BY ERNIE COWAN
MAMMOTH LAKES — These are the days of glory for anglers on Eastern Sierra Trout waters. Let’s see why.
Let’s start with the crowds. There are none! School is still in session and summer vacations have not yet brought the flocks of visitors to the high country.
Then there’s the weather. Sure, it can still be up and down, maybe even a little snow, but there are no skeeters feeding on you. Mornings might be chilly some days, but by early afternoon you are down to a light, long sleeve shirt.
And how about the water? Springs flows are ideal, clear and filled with fresh food that has fish feeding eagerly.
And the last factor is the fish. Local stocking efforts over the past three years have pumped tons of 3- to 7-pound rainbows into waters from Bridgeport to Bishop and those bigs are hungry and biting as winter shifts to summer. Add to that, there continues to be an active bite for big browns, and it looks like the cutthroat have now come to life as well.
The biggest fish we could find over the past week was a 10-pound rainbow wrestled from Convict Lake by Alexander Mette from Montclair, who was tossing a Kastmaster from the north shore. Shore fishing at Convict has been strong, with plenty of trophy trout showing in in creels.
Mammoth Lakes is starting to buzz as anglers get excited about the road opening into the lakes’ basin for Memorial Day weekend. Anglers can expect an incredible bite there. Marshall Smith at Rick’s Sport Center said anglers who have hiked or biked into lakes Mary and George have all been returning with limits of 3- to 5-pound rainbows, “and a few 6 pounders as well.”
“The water is still cold, so those fish were all caught from shore where the fish are in close,” Smith said. There are not estimates as to when the road down Justin Frey with FreyFisher Guide Service reports that the bite starts early around 7 a.m., but stays hot throughout the day, peaking between 8 and 10 a.m.
The big water of Crowley Lake has been kind to anglers this past week.
Young angler Owen Delacruz from Lake Elsinore fished Crooked Creek Canyon at Crowley and used a hot pink Sierra Slammer to catch an 8- to 10-pound cutty. This young angler is a Sierra veteran at age 15, and by-the-way, he was named after the Owens River.
We still don’t have many reports from Rock Creek Canyon, but that will change next week as services open and anglers flood into the area for Memorial Day weekend.
June Lake Loop anglers have been all smiles, too. In addition to the great fishing at June, Gull, Silver and Grant Lakes, Rush Creek will open to fishing on May 27. While the cutthroat bite has yet to turn on at June Lake, anglers were checking in with some beefy rainbows last week, including an 8-pound rainbow caught by “The Boys from Bakersfield” with a nightcrawler and bobber down by the beach.
Not to be out done, Gull Lake gave up an 8.24-pound rainbow to yellow PowerBait dunked by Jimmy Kelly from Carlsbad who was enjoying a father-son trip with his dad Jim Kelly. Silver Lake was hot for both cutthroat and rainbows last week, giving up an 7-pound, 2-ounce cutty for Herb Cuadras from Huntington Beach who was dunking a nightcrawler from shore. Steve Gallegos didn’t do too bad either, putting two monsters on his stringer, including a 9-pound, 10-ounce hawg and an 8-12 while bobbing in a float tube.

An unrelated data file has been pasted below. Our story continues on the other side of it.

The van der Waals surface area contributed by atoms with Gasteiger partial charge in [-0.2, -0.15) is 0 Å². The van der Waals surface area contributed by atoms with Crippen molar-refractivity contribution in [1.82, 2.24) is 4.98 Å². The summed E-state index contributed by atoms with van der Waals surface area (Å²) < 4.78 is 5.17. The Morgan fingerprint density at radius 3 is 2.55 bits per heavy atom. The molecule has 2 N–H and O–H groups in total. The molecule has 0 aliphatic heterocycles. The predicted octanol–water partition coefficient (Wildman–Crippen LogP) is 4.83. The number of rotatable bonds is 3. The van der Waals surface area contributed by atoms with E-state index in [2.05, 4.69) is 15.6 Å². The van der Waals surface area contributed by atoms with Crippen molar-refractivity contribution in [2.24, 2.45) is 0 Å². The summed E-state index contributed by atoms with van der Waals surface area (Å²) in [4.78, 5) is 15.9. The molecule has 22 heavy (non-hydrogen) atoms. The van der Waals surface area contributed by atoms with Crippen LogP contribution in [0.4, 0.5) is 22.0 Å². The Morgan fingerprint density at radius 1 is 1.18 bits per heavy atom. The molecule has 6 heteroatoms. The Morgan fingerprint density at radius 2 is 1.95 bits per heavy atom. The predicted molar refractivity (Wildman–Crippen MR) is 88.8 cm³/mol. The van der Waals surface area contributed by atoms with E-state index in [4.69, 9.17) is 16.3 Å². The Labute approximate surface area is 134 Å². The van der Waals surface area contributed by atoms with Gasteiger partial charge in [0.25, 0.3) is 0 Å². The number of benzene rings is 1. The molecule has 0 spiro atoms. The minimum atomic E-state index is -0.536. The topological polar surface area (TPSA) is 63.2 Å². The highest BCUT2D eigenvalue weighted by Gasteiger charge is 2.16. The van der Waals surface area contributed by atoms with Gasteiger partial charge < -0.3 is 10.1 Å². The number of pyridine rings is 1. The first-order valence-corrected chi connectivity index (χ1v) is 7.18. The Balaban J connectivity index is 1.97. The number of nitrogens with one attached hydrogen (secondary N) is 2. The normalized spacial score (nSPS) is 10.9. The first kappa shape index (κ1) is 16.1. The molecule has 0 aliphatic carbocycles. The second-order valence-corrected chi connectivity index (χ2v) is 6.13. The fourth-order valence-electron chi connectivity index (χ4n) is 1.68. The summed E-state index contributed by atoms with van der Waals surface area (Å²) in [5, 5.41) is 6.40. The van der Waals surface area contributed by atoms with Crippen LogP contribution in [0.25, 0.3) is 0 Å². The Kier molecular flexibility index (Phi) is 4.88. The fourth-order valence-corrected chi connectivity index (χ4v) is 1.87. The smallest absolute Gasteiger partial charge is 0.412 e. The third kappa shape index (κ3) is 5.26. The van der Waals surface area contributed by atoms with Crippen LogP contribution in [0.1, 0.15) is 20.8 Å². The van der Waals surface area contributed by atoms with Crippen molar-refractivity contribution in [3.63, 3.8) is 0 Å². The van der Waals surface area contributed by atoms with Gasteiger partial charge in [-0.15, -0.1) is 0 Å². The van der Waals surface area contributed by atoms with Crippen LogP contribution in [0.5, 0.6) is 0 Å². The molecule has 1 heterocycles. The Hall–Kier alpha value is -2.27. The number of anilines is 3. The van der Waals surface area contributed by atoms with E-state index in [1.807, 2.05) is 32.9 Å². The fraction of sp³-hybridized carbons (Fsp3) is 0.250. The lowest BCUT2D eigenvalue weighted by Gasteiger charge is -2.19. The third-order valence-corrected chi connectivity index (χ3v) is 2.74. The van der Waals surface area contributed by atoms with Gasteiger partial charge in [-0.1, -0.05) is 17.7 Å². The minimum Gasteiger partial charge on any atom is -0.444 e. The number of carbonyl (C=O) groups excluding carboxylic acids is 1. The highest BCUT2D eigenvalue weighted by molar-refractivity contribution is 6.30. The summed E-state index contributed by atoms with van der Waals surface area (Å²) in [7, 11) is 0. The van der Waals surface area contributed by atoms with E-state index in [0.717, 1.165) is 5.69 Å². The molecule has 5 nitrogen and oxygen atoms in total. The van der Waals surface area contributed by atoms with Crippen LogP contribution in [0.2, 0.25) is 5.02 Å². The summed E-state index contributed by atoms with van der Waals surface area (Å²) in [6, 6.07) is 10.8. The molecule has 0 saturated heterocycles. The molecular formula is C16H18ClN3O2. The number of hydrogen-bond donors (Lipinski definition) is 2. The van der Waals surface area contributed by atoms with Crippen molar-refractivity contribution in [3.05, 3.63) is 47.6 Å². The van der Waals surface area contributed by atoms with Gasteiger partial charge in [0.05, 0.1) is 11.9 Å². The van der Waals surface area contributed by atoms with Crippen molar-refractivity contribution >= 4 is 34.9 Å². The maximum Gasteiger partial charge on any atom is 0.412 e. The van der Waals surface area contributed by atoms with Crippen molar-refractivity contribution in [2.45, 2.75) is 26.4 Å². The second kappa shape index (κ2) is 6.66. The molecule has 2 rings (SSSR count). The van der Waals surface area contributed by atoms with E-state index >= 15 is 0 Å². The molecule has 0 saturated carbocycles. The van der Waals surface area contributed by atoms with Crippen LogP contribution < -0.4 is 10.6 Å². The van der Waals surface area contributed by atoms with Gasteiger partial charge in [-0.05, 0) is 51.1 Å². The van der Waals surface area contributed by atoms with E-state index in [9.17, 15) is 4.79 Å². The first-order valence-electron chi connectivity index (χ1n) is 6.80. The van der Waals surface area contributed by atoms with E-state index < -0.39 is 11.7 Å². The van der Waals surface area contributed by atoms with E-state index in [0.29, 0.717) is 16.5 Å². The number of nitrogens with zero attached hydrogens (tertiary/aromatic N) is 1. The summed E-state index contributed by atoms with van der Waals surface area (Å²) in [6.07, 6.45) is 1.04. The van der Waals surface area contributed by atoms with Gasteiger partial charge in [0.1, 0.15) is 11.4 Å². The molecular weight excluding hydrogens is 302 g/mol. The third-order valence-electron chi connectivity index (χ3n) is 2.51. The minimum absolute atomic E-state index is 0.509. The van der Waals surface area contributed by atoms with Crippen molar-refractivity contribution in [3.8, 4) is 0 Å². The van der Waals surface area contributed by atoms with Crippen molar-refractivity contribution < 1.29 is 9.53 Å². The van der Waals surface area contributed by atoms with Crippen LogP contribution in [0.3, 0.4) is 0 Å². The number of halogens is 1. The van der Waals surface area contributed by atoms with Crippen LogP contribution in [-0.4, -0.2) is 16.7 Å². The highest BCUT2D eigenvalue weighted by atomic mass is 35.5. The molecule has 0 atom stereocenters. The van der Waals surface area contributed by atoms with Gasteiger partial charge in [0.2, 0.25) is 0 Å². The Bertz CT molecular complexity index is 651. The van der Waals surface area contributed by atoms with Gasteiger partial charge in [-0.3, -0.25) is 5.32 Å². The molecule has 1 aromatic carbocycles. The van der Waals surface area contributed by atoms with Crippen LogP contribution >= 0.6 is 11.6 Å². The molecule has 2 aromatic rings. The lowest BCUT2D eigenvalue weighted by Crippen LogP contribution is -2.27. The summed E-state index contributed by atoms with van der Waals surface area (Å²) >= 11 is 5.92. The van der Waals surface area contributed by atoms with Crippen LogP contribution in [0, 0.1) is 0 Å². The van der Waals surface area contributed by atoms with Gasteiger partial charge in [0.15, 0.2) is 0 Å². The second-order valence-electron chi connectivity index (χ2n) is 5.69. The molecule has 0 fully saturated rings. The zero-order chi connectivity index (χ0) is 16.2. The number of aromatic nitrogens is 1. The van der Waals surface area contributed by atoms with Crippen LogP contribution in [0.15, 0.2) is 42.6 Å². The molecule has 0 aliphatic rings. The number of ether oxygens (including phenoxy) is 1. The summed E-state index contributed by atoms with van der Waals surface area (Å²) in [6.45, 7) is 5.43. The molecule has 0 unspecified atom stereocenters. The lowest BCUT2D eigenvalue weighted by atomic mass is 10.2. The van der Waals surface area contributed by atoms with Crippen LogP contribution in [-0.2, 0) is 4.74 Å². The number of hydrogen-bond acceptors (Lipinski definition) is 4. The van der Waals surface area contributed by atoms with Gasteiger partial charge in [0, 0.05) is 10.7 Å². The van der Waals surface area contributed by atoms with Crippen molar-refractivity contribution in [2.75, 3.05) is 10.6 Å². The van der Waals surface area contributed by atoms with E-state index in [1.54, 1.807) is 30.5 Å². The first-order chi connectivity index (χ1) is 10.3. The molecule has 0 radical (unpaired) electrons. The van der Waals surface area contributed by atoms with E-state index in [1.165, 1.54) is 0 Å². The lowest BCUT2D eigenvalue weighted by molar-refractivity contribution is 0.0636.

Grant Lake may be low but that has not impacted the trout bite, with guide Dan Lengning reporting one outing that landed 10 browns to 4 pounds and two Kamloops rainbows. His secret is a trolled Rapala late in the day.
Water is also extremely low at Lundy Lake, but Brad Beaver at Beaver’s Sporting Goods in Lee Vining said some trout to 3 pounds are showing up for shore anglers.
Flows in Lee Vining Creek have bumped up, slowing the fishing a bit, but Beaver said it is well stocked and as flows drop to normal levels, anglers can expect some nice fish to be caught. Beaver reports that Virginia Lakes are now ice-free and shore anglers have been catching fish, although those bigs lurking in deeper water have not quite started biting yet. Highway 120 west from Lee Vining into Yosemite is expected to be open for Memorial Day.
Bridgeport area waters continue to amaze, producing both monster browns and rainbows. Mike Olney came down from Gardnerville, Nev. to fish Lower Twin and connected with a 9-pound, 11-ounce brown late in the day. We aren’t sure what he was using, but after a photo he successfully released his catch.
Upper Twin Lakes has been doing well for bait anglers using nightcrawlers, orange or yellow and garlic PowerBait and Pinched Crawlers.
Boat anglers are getting good results with trolled brown trout or orange Rapalas, along with Woolly Buggers. The kokanee bite has started at Upper Twin, with fish holding around 30 feet.
Lots of 3- to 5-pound fish coming out of Bridgeport Reservoir, and last week there was an 8.18-pound heavyweight hauled in by Jim Richardson from Reno, Nev. with PowerBait.
Services in Bishop Canyon will be open for Memorial Day and that’s good news for hungry anglers who will now be able to get snacks, drinks and tackle at Sabrina Landing. The Waterfront Café and Pie Shop is scheduled to open on June 17. Jared Smith, new owner at Lake Sabrina, said he still has no date for availability of rental boats.
“As soon as the water comes up five to seven feet, we can float some boats. We have no estimate on launch date at this time thanks to the cold snap last week which practically stopped the runoff, low initial reservoir level, drought level snowpack etc.,” Smith said.
While both South and Sabrina lakes are low, basin waters have been stocked and anglers are doing well in both forks of Bishop Creek, at Intake II and North Lake.